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‘Heart-to-heart’ with Brown motivated Smith in hopes of expanded role offensively

MORGANTOWN, W.Va. — Over his first two seasons at West Virginia, wide receiver Reese Smith showed flashes that he belonged and could be a steady contributor.

Smith’s statistics were nearly identical in 2020 and 2021, when he caught a total of 25 passes for 252 yards and one touchdown, which came last season in a loss at Kansas State.

Yet after catching 11 passes for 128 yards over 10 games of a COVID-19 impacted true freshman season, Smith didn’t make the leap he was hoping to in 2021 when he surpassed his reception total by one but for 4 fewer yards than what he had accumulated the previous year.

The Danville, Ky., native is hopeful significant improvement will be on display this season.

“Going into the offseason, I knew I had to improve on a lot of things,” Smith said. “I knew where I stood and me and coach [Neal] Brown had one of those sit down heart-to-hearts. I knew I had to get better at several things. I attacked winter workouts with [head coach for football strength and conditioning Mike Joseph] and his staff.

“In the spring, I got unlucky and pulled my hamstring, but then got to play in the spring game. I have gotten a lot faster and stronger and I knew I had to do that in order to play. Building and stacking days has definitely helped.”

In large part because of his familiarity and long-standing relationship with Brown, Smith had no reservations meeting with the head coach that had just completed his third season in Morgantown.

Smith starred at Boyle County High School, where Brown was also once a standout receiver before going on to play at Kentucky and Massachusetts.

“I went in there with a mindset of how can I be better on the field and he’s going to tell me straight up,” Smith recalled. “He recruited me ever since I was a sophomore in high school. We had one of those conversations where it was, ‘Coach I need to play more. I’m playing a lot of special teams, but I want to play a lot more offense.’ He told me what I had to do and was straightforward. Coach Mike was in there and told me what I had to do as well. I attacked every day and kept in the back of my mind what I had to get done.”

The 5-foot-10, 187-pound Smith felt he was making significant progress in the offseason, but then suffered a hamstring injury that caused him to miss much of spring football drills.

“It knocked me down. I was really frustrated at first,” Smith said. “I’m not one of those guys that’s going to feel sorry for myself and lay down. I went right back to work the next day. I was getting treatment two or three times a day and doing everything I could to get back. It was a day by day feel. I eased back into it and was fortunate enough to practice the last week and play in the spring game.”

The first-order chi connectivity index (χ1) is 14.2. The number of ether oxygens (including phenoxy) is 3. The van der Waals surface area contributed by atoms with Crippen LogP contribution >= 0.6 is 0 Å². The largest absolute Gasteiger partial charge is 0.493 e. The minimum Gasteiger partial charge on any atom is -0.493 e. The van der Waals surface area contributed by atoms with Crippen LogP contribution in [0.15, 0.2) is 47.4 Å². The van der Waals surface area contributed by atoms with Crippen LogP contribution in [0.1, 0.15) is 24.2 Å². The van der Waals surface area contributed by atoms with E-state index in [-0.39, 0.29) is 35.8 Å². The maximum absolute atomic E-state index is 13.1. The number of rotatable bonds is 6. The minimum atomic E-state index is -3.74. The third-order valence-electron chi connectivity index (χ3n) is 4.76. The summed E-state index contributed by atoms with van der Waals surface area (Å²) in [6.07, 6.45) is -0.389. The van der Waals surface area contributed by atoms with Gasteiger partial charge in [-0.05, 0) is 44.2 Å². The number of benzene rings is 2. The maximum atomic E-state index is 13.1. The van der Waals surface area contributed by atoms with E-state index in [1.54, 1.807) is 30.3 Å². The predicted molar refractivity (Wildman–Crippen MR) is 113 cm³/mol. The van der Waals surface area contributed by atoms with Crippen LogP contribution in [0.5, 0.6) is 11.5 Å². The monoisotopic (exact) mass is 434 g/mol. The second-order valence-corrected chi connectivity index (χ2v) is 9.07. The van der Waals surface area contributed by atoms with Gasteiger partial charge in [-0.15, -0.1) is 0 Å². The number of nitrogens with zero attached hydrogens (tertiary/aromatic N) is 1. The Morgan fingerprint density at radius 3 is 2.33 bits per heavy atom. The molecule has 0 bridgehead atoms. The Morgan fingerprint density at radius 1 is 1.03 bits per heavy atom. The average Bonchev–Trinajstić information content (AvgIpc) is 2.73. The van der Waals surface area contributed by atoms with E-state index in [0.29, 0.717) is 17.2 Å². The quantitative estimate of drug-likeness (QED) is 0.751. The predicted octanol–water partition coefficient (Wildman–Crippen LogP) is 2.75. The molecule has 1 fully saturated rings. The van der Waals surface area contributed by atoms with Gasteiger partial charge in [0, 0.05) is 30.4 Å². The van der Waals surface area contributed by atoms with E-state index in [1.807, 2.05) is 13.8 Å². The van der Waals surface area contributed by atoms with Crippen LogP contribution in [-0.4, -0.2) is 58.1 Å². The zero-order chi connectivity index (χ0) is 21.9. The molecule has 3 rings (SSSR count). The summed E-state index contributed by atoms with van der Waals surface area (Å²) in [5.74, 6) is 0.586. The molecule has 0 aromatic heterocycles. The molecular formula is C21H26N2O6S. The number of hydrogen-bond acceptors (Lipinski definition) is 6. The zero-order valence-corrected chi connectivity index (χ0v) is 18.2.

Getting some work in during the spring also afforded Smith the opportunity to work with first-year WVU offensive coordinator, as well as newly hired receivers coach Tony Washington.

After feeling healthy again, Smith was able to learn and work on Harrell’s concepts, while also gaining valuable repetitions in April.

“I knew it was an Air Raid offense and he liked to throw it a lot,” Smith said. ‘Coach Brown pulled me aside and told me he was going to hire Graham Harrell and told me a little bit about him. I actually knew him from when he played at Texas Tech, because I watched him growing up a little bit. I feel like I fit in the offense very well. He likes to throw it and go four wide, which is good for me.”

While Smith is hoping to see his role grow offensively as a sophomore, he has played extensively on special teams each of his first two seasons at West Virginia.

It was a major adjustment out of high school for Smith, who because of his offensive and defensive prowess, rarely played special teams at the prep level.

“I had no idea how important special teams was before I got here,” he said. “I didn’t play them in high school besides punt return and that was it. Our high school coach really believed that if you played both sides of the ball, you weren’t playing special teams. When I got here, it was a slap in the face a little bit, but once I got to playing, I loved special teams. Playing special teams kind of kept me in the game and kept me focused.”

Smith, the Mountaineers’ first commit in the 2020 recruiting class, hopes to continue making a mark on special teams in 2022, while assuming an expanded role as one of two primary slot receivers along with Sam James.

Early indications put him on track to do just that.

“Reese is having a phenomenal camp,” Washington said. “He’s been stacking up days repeatedly and playing fast. He’s repeatedly been one of the highest GPS guys in terms of speed. He’s playing really well and Reese is definitely going to see a lot of early action.”





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